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Posts Made By: Joe Bergeron

October 31, 2005 04:20 AM Forum: Astro-Physics

Collimation of AP Starfire 152 f/9

Posted By Joe Bergeron

I used to have a scope identical to the one you have now. I colllimated it once and made notes. Of the three pairs of screws you noted, the small ones push and the big ones pull. However, note that the outer, curved wall of the lens cell also has screws. There are two rings, and each has three screws. The ones on the rear ring secure the celll to the tube and should not be loosened. The ones on the forward ring lock in the collimation. In other words, unless you first loosen these slightly, the collimation screws will do nothing good!

No one can tell you which way to move the collimation screws. I wouldn't try collimating it on a star; use a Cheshire collimating eyepiece instead. Adjust the push-pull pairs until all the donut reflections you see in the Cheshire are concentric, then tighten up that forward trio of screws.

That's the way it worked for me, anyway...

December 21, 2005 05:01 AM Forum: Beginning Astronomy?

Why Don't You Ever See Any Used Parks Telescopes F

Posted By Joe Bergeron

I hardly ever see a Parks telescope at all, new or used. I can't remember ever seeing one. I don't think they exactly sell them like hotcakes.

December 31, 2005 04:19 AM Forum: Chinese Optics Imports

Is Roland Ever Wrong!!!

Posted By Joe Bergeron

I think the title of your post is ambiguous at best. It implies that Roland was really, really wrong about something. I think you really wanted a terminal question mark.

January 2, 2006 04:25 AM Forum: Beginning Astronomy?

Impressions of Orion Skyquest XT8

Posted By Joe Bergeron

The moons of Mars are a major challenge with a scope like yours under the best of circumstances, which are now past. Don't expect to see them. The Clown Nebula will be bright in your scope, but you might be surprised by how small it appears. At low powers you might mistake it for a star. The Horsehead demands pristine skies, considerable observing skill, and benefits from a nebula filter, either a UHC or H-Beta type. It can however be seen without any filter under dark skies.

January 7, 2006 12:17 AM Forum: Astro-Physics

AP 160 on a G-11

Posted By Joe Bergeron

It should be fine. I use one with my 155 f/9 EDT, which is a bit lighter but also longer than the 160. No problems for visual use. You might want to add the 12" pier extension to your purchase, otherwise the eyepiece will wind up being uncomfortably close to the ground when viewing the zenith.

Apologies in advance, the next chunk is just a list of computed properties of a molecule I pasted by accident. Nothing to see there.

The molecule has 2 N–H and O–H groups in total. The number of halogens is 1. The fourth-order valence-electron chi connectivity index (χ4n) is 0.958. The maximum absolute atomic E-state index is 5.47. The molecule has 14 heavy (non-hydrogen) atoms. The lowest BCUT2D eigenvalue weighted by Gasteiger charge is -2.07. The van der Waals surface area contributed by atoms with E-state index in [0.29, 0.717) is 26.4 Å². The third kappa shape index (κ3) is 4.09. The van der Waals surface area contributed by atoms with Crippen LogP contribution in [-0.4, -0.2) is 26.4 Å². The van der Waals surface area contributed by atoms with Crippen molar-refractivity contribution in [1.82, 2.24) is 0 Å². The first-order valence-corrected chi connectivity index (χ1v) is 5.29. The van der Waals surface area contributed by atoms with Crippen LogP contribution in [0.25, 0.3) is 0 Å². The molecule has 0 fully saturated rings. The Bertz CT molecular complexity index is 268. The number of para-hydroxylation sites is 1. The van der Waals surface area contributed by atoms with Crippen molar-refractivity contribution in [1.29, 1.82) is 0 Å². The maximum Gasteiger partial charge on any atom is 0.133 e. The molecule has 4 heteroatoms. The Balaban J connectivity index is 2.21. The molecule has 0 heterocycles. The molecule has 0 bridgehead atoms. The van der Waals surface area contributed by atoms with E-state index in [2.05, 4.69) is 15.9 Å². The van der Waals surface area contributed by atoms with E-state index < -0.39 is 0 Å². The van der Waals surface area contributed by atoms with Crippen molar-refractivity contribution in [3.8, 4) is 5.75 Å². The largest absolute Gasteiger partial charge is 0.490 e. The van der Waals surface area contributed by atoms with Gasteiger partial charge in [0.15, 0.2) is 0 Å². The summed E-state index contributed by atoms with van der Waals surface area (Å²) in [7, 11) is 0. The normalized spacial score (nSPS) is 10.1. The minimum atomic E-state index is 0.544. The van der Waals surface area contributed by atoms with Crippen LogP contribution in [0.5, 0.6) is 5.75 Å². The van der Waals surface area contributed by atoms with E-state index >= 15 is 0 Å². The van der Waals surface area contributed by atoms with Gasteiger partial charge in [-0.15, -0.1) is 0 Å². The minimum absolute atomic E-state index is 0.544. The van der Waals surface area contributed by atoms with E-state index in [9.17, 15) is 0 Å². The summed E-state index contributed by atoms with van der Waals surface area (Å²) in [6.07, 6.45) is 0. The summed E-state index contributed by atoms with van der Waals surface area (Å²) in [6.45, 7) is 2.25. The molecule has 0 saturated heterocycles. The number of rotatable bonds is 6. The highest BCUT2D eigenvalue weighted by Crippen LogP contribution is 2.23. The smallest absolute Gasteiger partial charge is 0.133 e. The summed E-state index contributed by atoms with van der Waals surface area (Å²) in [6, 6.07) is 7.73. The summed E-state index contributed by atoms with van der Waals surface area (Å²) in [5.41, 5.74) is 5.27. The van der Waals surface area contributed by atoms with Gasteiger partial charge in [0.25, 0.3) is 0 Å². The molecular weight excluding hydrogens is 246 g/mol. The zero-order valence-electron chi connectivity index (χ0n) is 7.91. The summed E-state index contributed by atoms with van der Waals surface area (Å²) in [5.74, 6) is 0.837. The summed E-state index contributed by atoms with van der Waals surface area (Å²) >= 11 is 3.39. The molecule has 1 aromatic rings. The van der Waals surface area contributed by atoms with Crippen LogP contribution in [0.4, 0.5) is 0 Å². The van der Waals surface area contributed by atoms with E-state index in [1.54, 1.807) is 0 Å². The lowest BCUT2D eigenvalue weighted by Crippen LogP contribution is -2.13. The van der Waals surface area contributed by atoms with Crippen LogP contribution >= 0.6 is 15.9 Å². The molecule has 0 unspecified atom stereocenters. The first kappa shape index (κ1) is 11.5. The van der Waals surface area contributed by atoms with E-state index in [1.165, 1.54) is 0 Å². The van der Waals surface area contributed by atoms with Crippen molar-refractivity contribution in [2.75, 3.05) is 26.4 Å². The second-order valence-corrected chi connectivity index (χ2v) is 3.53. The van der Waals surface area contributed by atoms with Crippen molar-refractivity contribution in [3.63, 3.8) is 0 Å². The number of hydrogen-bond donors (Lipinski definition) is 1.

January 10, 2006 08:24 AM Forum: Astro-Physics

New mount under test

Posted By Joe Bergeron

Roland, it's considered good manners for manufacturers to send free samples of new products to the moderators of their forums. Just thought I'd mention that. This is so that we moderators can, um, make sure these new products aren't, er, vaporware. Or something.


January 17, 2006 05:19 AM Forum: CCD Imaging and Processing/Solar System

Lunar crater Hainzel

Posted By Joe Bergeron

That's very impressive. How much of that can you see when you eyeball the moon with your scope?

January 18, 2006 07:36 AM Forum: Equipment Talk

Celestron Sky Scout & Duct Tape

Posted By Joe Bergeron

The Sky Scout is meant to be used hand held, is it not? If so, how much resolution can it possibly have? You're holding it by hand. If you have to aim it within 30 arc minutes before it acknowledges your target, then it will be difficult to aim it by hand and keep it there. If aiming it within 2 or 3 degrees is close enough, then it won't be accurate enough for aiming most telescopes. Don't get your hopes up too much.

March 3, 2006 01:58 AM Forum: After Dark

Ground Telescopes Useless by 2050

Posted By Joe Bergeron

I doubt that we'll have the fuel to permit mass air travel in 40 years.

March 5, 2006 10:51 PM Forum: Beginning Astronomy?

reflector/refractor, planetary-wise

Posted By Joe Bergeron

The answer depends largely on the quality of your reflector. At a recent star party, my 6" apo refractor was set up next to a very fine 10" f/6 Dob which was noticeably superior on planets. I also spent some time with a very nice 15" f/4.5 Dob which gave exquisite planetary images far beyond what my refractor can do. On the other hand, if your 10" is mediocre or worse, it might not take much of a refractor to surpass it on planets.